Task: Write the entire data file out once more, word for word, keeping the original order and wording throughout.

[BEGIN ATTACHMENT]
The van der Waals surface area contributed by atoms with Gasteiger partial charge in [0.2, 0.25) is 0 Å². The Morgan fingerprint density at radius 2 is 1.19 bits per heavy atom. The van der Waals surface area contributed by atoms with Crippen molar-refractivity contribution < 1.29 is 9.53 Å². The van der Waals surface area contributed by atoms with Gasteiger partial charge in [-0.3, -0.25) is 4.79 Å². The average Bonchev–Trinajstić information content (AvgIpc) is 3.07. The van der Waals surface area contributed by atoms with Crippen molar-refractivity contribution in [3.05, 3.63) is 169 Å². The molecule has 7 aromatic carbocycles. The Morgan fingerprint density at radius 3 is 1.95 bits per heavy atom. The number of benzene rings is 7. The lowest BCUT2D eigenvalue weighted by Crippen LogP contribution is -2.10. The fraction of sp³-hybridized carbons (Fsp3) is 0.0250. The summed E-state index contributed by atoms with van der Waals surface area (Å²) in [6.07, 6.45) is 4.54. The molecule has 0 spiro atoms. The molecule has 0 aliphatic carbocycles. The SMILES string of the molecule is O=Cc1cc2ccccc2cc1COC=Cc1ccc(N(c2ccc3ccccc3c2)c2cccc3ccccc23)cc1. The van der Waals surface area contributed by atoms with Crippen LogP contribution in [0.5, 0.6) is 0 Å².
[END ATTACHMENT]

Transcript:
The van der Waals surface area contributed by atoms with Gasteiger partial charge in [0.2, 0.25) is 0 Å². The Morgan fingerprint density at radius 2 is 1.19 bits per heavy atom. The van der Waals surface area contributed by atoms with Crippen molar-refractivity contribution < 1.29 is 9.53 Å². The van der Waals surface area contributed by atoms with Gasteiger partial charge in [-0.3, -0.25) is 4.79 Å². The average Bonchev–Trinajstić information content (AvgIpc) is 3.07. The van der Waals surface area contributed by atoms with Crippen molar-refractivity contribution in [3.05, 3.63) is 169 Å². The molecule has 7 aromatic carbocycles. The Morgan fingerprint density at radius 3 is 1.95 bits per heavy atom. The number of benzene rings is 7. The lowest BCUT2D eigenvalue weighted by Crippen LogP contribution is -2.10. The fraction of sp³-hybridized carbons (Fsp3) is 0.0250. The summed E-state index contributed by atoms with van der Waals surface area (Å²) in [6.07, 6.45) is 4.54. The molecule has 0 spiro atoms. The molecule has 0 aliphatic carbocycles. The SMILES string of the molecule is O=Cc1cc2ccccc2cc1COC=Cc1ccc(N(c2ccc3ccccc3c2)c2cccc3ccccc23)cc1. The van der Waals surface area contributed by atoms with Crippen LogP contribution in [0.5, 0.6) is 0 Å².